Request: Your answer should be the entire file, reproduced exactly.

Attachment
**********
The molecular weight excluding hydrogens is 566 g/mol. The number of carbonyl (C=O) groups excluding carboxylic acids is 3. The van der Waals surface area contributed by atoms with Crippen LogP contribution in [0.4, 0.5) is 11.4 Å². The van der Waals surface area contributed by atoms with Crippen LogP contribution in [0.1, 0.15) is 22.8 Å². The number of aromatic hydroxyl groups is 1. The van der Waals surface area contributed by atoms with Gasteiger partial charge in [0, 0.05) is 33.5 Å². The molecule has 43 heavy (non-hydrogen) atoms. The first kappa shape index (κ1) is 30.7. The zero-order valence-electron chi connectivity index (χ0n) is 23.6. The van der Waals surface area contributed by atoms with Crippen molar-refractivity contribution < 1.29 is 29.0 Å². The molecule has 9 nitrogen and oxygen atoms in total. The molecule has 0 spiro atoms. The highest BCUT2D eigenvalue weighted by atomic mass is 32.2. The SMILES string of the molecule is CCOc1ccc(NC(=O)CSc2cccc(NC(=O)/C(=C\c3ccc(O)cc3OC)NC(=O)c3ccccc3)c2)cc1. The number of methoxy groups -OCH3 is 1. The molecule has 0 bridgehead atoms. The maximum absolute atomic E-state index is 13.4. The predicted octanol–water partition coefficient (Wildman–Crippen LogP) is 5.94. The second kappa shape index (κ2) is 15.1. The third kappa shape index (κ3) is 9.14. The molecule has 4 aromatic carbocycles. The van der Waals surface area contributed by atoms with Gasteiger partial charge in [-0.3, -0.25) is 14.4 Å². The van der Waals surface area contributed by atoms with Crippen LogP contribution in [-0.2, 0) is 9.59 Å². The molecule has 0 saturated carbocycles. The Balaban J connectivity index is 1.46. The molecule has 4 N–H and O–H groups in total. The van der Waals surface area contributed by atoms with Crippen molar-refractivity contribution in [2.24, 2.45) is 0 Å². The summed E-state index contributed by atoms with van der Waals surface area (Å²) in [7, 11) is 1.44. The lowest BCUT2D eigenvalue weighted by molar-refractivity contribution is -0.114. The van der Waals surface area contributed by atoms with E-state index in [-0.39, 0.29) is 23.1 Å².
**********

The molecular weight excluding hydrogens is 566 g/mol. The number of carbonyl (C=O) groups excluding carboxylic acids is 3. The van der Waals surface area contributed by atoms with Crippen LogP contribution in [0.4, 0.5) is 11.4 Å². The van der Waals surface area contributed by atoms with Crippen LogP contribution in [0.1, 0.15) is 22.8 Å². The number of aromatic hydroxyl groups is 1. The van der Waals surface area contributed by atoms with Gasteiger partial charge in [0, 0.05) is 33.5 Å². The molecule has 43 heavy (non-hydrogen) atoms. The first kappa shape index (κ1) is 30.7. The zero-order valence-electron chi connectivity index (χ0n) is 23.6. The van der Waals surface area contributed by atoms with Crippen molar-refractivity contribution < 1.29 is 29.0 Å². The molecule has 9 nitrogen and oxygen atoms in total. The molecule has 0 spiro atoms. The highest BCUT2D eigenvalue weighted by atomic mass is 32.2. The SMILES string of the molecule is CCOc1ccc(NC(=O)CSc2cccc(NC(=O)/C(=C\c3ccc(O)cc3OC)NC(=O)c3ccccc3)c2)cc1. The number of methoxy groups -OCH3 is 1. The molecule has 0 bridgehead atoms. The maximum absolute atomic E-state index is 13.4. The predicted octanol–water partition coefficient (Wildman–Crippen LogP) is 5.94. The second kappa shape index (κ2) is 15.1. The third kappa shape index (κ3) is 9.14. The molecule has 4 aromatic carbocycles. The van der Waals surface area contributed by atoms with Gasteiger partial charge in [-0.3, -0.25) is 14.4 Å². The van der Waals surface area contributed by atoms with Crippen LogP contribution in [-0.2, 0) is 9.59 Å². The molecule has 0 saturated carbocycles. The Balaban J connectivity index is 1.46. The molecule has 4 N–H and O–H groups in total. The van der Waals surface area contributed by atoms with Crippen molar-refractivity contribution in [2.24, 2.45) is 0 Å². The summed E-state index contributed by atoms with van der Waals surface area (Å²) in [7, 11) is 1.44. The lowest BCUT2D eigenvalue weighted by molar-refractivity contribution is -0.114. The van der Waals surface area contributed by atoms with E-state index in [-0.39, 0.29) is 23.1 Å².